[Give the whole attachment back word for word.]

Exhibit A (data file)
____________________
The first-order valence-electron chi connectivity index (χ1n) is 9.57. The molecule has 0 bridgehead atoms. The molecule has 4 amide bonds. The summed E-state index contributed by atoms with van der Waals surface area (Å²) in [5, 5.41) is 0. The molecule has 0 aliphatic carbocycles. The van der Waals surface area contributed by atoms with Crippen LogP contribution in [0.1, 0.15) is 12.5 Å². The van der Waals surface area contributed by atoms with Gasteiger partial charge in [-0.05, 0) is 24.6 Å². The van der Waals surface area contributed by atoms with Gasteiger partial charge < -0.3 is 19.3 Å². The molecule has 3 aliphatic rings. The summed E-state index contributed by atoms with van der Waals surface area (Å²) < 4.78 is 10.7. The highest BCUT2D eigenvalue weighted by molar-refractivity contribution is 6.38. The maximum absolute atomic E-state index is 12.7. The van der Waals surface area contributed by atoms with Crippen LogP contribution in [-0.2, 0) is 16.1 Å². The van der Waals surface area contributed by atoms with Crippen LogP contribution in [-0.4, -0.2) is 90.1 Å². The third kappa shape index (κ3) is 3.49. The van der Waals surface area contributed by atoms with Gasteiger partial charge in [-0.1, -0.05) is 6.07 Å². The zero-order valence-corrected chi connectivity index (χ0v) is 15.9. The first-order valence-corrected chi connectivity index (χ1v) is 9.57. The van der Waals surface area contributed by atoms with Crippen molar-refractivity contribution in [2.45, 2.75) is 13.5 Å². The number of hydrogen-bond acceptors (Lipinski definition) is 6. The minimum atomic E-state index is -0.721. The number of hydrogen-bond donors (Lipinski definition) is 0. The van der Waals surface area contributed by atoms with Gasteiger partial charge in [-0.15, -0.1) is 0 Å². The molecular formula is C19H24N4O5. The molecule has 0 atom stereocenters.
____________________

The first-order valence-electron chi connectivity index (χ1n) is 9.57. The molecule has 0 bridgehead atoms. The molecule has 4 amide bonds. The summed E-state index contributed by atoms with van der Waals surface area (Å²) in [5, 5.41) is 0. The molecule has 0 aliphatic carbocycles. The van der Waals surface area contributed by atoms with Crippen LogP contribution in [0.1, 0.15) is 12.5 Å². The van der Waals surface area contributed by atoms with Gasteiger partial charge in [-0.05, 0) is 24.6 Å². The van der Waals surface area contributed by atoms with Gasteiger partial charge < -0.3 is 19.3 Å². The molecule has 3 aliphatic rings. The summed E-state index contributed by atoms with van der Waals surface area (Å²) < 4.78 is 10.7. The highest BCUT2D eigenvalue weighted by molar-refractivity contribution is 6.38. The maximum absolute atomic E-state index is 12.7. The van der Waals surface area contributed by atoms with Crippen LogP contribution in [-0.2, 0) is 16.1 Å². The van der Waals surface area contributed by atoms with Crippen LogP contribution in [-0.4, -0.2) is 90.1 Å². The third kappa shape index (κ3) is 3.49. The van der Waals surface area contributed by atoms with Gasteiger partial charge in [-0.1, -0.05) is 6.07 Å². The zero-order valence-corrected chi connectivity index (χ0v) is 15.9. The first-order valence-corrected chi connectivity index (χ1v) is 9.57. The van der Waals surface area contributed by atoms with Crippen molar-refractivity contribution in [2.45, 2.75) is 13.5 Å². The number of hydrogen-bond acceptors (Lipinski definition) is 6. The minimum atomic E-state index is -0.721. The number of hydrogen-bond donors (Lipinski definition) is 0. The van der Waals surface area contributed by atoms with Gasteiger partial charge in [-0.15, -0.1) is 0 Å². The molecular formula is C19H24N4O5. The molecule has 0 atom stereocenters.